wlanboy

Content Contributer
I think that is the reason I saw a huge increase in WordPress brute force attempts this weekend.  I had one blog with over 20,000 attempts in a 48-hour period.
Please don't talk about wordpress.

It is a hell of a week for everyone hosting known blogs.
 

Mid

New Member
May be, Is it better for the ssh daemon to support timing based acceptance? (like discarding all login requests that are not in the defined seconds range, say 25 to 29 and/or 55 to 59).

This way, it might be somewhat a waiting game (at most 30 or 60 seconds) for a genuine client to issue a login request, but it would make the brute forcer's job even harder, they might actually fail the login attempt even with the correct (brute forced) password.

I think those like me would be happy to have even more wait times (making it even harder), like logins allowed only on minutes divisible by 2 (or 3), may be in addition to the seconds limit.
 

rds100

New Member
Verified Provider
@Mid what if the server's time is off? Or your time is off? Or you are trying to login from some slow lagged wifi... Imagine the frustration.
 

Mid

New Member
@rds100 What if the server's network is off? Or your network is off? You can only ssh if the server is up, while it is so what would be the problem to have it updated with a time server (and your local system too). This requirement in fact could be more helpful with security. Probably, sshd should restrict logins by "local time zone" as well (or user defined multiple time zones).

Slow lagged connection?, for that you have a time window (5 seconds or more) as defined by the user. Of course it could be frustration for some, but this option isn't for those, it is for those security concerned.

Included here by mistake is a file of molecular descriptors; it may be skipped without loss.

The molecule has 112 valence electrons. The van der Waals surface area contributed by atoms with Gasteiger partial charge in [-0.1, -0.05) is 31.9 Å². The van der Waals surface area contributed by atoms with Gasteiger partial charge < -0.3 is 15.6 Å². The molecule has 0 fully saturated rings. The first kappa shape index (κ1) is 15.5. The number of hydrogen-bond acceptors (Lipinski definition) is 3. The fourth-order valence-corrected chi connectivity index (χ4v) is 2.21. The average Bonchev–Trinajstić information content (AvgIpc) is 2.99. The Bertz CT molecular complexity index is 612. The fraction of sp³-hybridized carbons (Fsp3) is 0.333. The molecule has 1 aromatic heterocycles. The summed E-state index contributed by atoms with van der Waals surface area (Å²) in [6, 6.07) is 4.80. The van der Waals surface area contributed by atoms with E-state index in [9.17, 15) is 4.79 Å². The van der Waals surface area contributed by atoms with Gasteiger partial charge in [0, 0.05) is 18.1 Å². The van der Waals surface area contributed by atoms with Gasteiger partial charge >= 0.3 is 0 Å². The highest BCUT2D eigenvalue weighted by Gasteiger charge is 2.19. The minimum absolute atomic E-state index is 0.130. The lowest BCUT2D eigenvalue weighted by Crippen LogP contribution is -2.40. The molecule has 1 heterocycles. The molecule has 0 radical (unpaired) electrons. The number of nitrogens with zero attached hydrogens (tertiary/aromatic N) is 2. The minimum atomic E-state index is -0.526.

rds100

New Member
Verified Provider
I am sorry to disappoint you, but this is not security. Only allowing ssh logins for 5 seconds every minute only reduces the risk from bruteforcing by a factor of 12.

It is much better to just allow ssh from only a handful of static, trusted IPs. Filter everything else.
 

Flapadar

Member
Verified Provider
@rds100 What if the server's network is off? Or your network is off? You can only ssh if the server is up, while it is so what would be the problem to have it updated with a time server (and your local system too). This requirement in fact could be more helpful with security. Probably, sshd should restrict logins by "local time zone" as well (or user defined multiple time zones).

Slow lagged connection?, for that you have a time window (5 seconds or more) as defined by the user. Of course it could be frustration for some, but this option isn't for those, it is for those security concerned.
That just trades in an inconvenience for something that wouldn't fool a human for long. As rds100 says, that isn't security.

SSH keys + (where suitable) trusted login IP address is enough to deter almost attacker from using brute force attacks.
 
Top